• Example:
      @define test { ( @^[a][b][{}]$v ) => () }
      test c d a b { e }; // -> a b { e };
      test c d b a { e }; // -> b a { e };
      test { e }; // -> { e };
  • @*[separator-token-stream]( pattern ): Matches zero or more of pattern, optionally separated by separator-token-stream. (The parameter, along with its [], may be omitted.) Any variables captured in pattern will be put into a list.
    • So for instance, @*[,]( @^[,]$param ) will capture a comma-separated list of token streams, and put them in the list $param. Given the input hello world, goodbye world, 1+2, this will generate a value-spec analogous to @[ (hello world), (goodbye world), (1+2) ].
  • @+[separator-token-stream]( pattern ): As above, but matches one or more.


  • $varname: Evaluates to the currently visible instance of $varname. The visible instance is either the topmost (most recent) definition of $varname on the stack,
  • @set $varname value-spec: Processes the value-spec. Then sets the value of the currently visible instance of $varname to the result.
    • A value-spec is either a singleton (token-stream), or a list @[ value-spec, ..., value-spec ].
  • @var $varname value-spec: Defines a variable $varname in the local stack frame, processes the value-spec and sets the value of $varname to the result.
  • @global $varname value-spec: Defines a global variable $varname, processes the value-spec and sets the value of $varname to the result.
  • @push_back $varname value-spec: Processes the value-spec. Then appends the result to the currently visible instance $varname. If this instance is not a list, an error is thrown.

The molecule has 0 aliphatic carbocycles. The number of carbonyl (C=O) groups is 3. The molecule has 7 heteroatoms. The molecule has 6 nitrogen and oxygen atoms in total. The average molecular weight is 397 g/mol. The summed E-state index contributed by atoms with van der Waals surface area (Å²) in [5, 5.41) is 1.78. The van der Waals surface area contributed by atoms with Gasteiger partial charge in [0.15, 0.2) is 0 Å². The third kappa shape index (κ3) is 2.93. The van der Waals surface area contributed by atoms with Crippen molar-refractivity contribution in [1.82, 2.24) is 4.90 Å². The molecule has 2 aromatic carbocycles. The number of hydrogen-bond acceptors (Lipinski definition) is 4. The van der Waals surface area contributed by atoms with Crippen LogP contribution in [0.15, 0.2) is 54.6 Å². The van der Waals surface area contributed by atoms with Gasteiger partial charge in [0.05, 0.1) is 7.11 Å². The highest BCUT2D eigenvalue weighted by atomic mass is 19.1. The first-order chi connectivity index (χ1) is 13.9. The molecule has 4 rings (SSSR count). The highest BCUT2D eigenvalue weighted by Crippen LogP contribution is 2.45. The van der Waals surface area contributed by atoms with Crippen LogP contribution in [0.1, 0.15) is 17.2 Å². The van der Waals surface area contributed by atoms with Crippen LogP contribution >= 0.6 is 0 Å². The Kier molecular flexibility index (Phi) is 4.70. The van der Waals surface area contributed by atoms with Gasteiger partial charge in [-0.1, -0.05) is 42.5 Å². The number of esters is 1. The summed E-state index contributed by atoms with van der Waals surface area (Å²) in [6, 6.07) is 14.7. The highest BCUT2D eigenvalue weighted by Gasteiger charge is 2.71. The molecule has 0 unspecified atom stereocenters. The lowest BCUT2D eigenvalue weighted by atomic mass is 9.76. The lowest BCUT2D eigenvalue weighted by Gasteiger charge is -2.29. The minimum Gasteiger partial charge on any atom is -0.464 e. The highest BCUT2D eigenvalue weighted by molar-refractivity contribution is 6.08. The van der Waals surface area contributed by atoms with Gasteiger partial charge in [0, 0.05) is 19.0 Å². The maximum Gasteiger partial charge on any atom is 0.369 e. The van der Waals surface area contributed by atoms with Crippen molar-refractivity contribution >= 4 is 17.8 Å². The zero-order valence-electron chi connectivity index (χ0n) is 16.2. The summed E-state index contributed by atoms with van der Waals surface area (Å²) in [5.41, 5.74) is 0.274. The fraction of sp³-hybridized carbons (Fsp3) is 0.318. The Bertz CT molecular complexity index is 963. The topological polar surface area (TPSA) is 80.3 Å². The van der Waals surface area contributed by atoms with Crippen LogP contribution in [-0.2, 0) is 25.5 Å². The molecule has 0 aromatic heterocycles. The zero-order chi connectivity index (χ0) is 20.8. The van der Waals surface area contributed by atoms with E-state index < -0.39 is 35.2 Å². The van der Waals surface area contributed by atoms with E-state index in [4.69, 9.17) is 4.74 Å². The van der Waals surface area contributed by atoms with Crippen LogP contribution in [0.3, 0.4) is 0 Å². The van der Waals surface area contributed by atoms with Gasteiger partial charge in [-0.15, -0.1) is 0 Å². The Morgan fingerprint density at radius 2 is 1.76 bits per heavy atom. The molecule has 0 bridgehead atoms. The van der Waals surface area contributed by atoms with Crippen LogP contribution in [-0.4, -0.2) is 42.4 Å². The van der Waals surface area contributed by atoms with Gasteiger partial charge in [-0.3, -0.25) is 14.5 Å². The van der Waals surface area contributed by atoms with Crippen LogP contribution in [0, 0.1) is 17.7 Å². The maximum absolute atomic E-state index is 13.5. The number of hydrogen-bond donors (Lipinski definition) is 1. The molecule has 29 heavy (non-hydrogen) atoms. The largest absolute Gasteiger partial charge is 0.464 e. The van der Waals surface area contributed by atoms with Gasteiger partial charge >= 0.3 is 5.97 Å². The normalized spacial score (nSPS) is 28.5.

• @for[ separator-token-steam ]( bind-spec )( body-token-stream ), where [ separator-token-stream ] is optional: iterates over lists according to bind-spec. For each entry, instantiates a new stack frame with the bound variables, processes body-token-stream in the frame and emits the result. If separator-token-stream is nonempty, it is processed and emitted between each two body-token-streams.
    • bind-spec takes the form $v1,...,$vn : $l1,...,$ln, where the $l1,...,$ln are lists of identical length.
    • Example usage:
          @var $listone @[ (1), (2), (3) ]
          @var $listtwo @[ (a), (b), (c) ]
          @for[,]( $a,$b : $listone,$listtwo )(
              $a @@ $b
          // outputs: 1a, 2b, 3c

Token stream operations

  • @@: Concatenates the preceding and following token: a @@ b evaluates to ab. Compare ## in cpp.
  • @!(token-stream)/@![token-stream]/@!{token-stream}/@!single-token: Emits token-stream or single-token without processing.
  • @eval (token-stream)/@eval [token-stream]/@eval {token-stream}/@eval single-token: Processes token-stream or single-token twice and emits the result, so e.g. a variable containing an unprocessed token stream is evaluated.
  • @unquote "any string": Emits any string.
  • @quote (token-stream): Emits "token-stream" as a string literal.
  • @calc (token-stream): Processes token-stream, then attempts to evaluate it as an integer arithmetic expression. Substitutes in the result. Supported operators are +, -, * and +. Throws an error if the parameter is not an integer arithmetic expression.

File management

  • @include "filename": Includes and processes the file filename, relative to the current file's directory.